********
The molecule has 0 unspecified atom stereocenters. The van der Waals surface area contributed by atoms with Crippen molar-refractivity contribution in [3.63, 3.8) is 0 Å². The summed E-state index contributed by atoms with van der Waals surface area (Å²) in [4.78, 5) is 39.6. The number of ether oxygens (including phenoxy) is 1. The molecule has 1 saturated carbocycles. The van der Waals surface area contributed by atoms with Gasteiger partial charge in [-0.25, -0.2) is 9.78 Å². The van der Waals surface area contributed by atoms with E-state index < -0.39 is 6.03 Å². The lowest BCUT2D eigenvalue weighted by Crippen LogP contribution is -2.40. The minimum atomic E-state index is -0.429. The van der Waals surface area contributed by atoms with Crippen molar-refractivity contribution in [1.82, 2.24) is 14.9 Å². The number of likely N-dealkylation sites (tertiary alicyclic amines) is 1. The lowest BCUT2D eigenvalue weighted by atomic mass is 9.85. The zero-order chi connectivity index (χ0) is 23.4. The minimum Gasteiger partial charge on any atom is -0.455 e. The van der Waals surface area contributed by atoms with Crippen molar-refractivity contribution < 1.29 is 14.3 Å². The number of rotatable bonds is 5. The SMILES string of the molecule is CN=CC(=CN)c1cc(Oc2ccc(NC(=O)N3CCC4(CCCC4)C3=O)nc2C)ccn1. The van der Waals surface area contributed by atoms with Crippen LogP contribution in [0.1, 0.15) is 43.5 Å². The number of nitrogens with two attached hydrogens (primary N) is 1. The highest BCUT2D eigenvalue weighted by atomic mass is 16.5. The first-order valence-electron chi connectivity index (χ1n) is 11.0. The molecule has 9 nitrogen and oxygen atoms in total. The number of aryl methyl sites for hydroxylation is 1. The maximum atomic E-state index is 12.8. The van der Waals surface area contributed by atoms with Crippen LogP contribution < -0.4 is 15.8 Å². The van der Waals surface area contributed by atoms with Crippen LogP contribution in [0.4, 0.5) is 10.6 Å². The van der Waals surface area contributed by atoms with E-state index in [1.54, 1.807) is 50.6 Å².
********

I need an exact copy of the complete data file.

The molecule has 0 unspecified atom stereocenters. The van der Waals surface area contributed by atoms with Crippen molar-refractivity contribution in [3.63, 3.8) is 0 Å². The summed E-state index contributed by atoms with van der Waals surface area (Å²) in [4.78, 5) is 39.6. The number of ether oxygens (including phenoxy) is 1. The molecule has 1 saturated carbocycles. The van der Waals surface area contributed by atoms with Gasteiger partial charge in [-0.25, -0.2) is 9.78 Å². The van der Waals surface area contributed by atoms with E-state index < -0.39 is 6.03 Å². The lowest BCUT2D eigenvalue weighted by Crippen LogP contribution is -2.40. The minimum atomic E-state index is -0.429. The van der Waals surface area contributed by atoms with Crippen molar-refractivity contribution in [1.82, 2.24) is 14.9 Å². The number of likely N-dealkylation sites (tertiary alicyclic amines) is 1. The lowest BCUT2D eigenvalue weighted by atomic mass is 9.85. The zero-order chi connectivity index (χ0) is 23.4. The minimum Gasteiger partial charge on any atom is -0.455 e. The van der Waals surface area contributed by atoms with Crippen molar-refractivity contribution < 1.29 is 14.3 Å². The number of rotatable bonds is 5. The SMILES string of the molecule is CN=CC(=CN)c1cc(Oc2ccc(NC(=O)N3CCC4(CCCC4)C3=O)nc2C)ccn1. The van der Waals surface area contributed by atoms with Crippen LogP contribution in [0.1, 0.15) is 43.5 Å². The number of nitrogens with two attached hydrogens (primary N) is 1. The highest BCUT2D eigenvalue weighted by atomic mass is 16.5. The first-order valence-electron chi connectivity index (χ1n) is 11.0. The molecule has 9 nitrogen and oxygen atoms in total. The number of aryl methyl sites for hydroxylation is 1. The maximum atomic E-state index is 12.8. The van der Waals surface area contributed by atoms with Crippen LogP contribution < -0.4 is 15.8 Å². The van der Waals surface area contributed by atoms with Crippen LogP contribution in [0.4, 0.5) is 10.6 Å². The van der Waals surface area contributed by atoms with E-state index in [1.54, 1.807) is 50.6 Å².